Nissan is gearing up to equip its popular electric car, the Nissan LEAF, with extra battery capacity, which will give a boost to its single-charge mile range to 250 miles plus.

At a shareholders meeting, Nissan CEO Carlos Ghosn hinted that the company was looking at a long-range electric vehicle that would run on a single charge comparable to a gas-powered car on full tank. The vehicle is expected to take less than three years for it to make its way to the consumer market.

"In the near future," the company is set to offer electric cars with a range "comparative to today's conventional vehicles," according to Ghosn.

The CEO also had two vehicles on stage, namely the "Advanced R&D" Nissan LEAF and a Nissan LEAF that was customized with the "latest versions of hardware and software that Nissan is developing."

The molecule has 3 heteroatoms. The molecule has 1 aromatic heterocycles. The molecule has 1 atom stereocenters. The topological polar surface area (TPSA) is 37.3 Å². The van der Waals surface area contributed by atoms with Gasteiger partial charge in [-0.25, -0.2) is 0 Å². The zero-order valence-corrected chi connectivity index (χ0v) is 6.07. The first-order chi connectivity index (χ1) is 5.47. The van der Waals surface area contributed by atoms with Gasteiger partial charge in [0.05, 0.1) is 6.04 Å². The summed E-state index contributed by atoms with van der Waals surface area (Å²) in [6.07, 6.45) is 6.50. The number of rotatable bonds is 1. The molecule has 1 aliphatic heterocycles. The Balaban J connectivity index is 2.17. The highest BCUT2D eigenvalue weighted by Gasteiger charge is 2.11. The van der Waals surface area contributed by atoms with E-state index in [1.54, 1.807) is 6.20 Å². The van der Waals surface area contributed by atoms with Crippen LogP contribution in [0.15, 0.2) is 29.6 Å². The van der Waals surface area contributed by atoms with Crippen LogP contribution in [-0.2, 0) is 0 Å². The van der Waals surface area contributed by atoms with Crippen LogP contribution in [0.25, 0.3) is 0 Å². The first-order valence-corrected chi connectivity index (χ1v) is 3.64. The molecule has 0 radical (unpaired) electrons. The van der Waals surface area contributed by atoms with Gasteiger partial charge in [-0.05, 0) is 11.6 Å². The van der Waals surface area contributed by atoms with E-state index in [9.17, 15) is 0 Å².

Ghosn then played a video that showed the 330-mile prototype Nissan LEAF in Japan. The vehicle seemed to start the trip with 259 miles of range at its disposal. In the U.S., the 2015 LEAF currently boasts a single-charge range of 84 miles maximum.

The video, shown below, reinstates Nissan's assertions that the future-gen Nissan LEAF would be able to do over 250 miles on a single charge. The test vehicle returned with over 125 miles remaining.

So, how does Nissan intend the LEAF to boast an additional 120 miles or more? The company hopes to increase the battery capacity and will include an additional 20 kWh battery along with the 24 kWh one. Nissan also hinted at shorter recharging times.

The additional battery capacity will enable the vehicle to go on for 150 to 160 additional miles on full charge, which is an increase from the 80 to 100 miles that the existing LEAF boasts.

It remains to be seen if Nissan will indeed produce electric cars that boast 250 miles plus on a single charge and whether they will become a reality by 2018.

"Later this year, you will hear more about our initial steps to increase EV range," said Ghosn.

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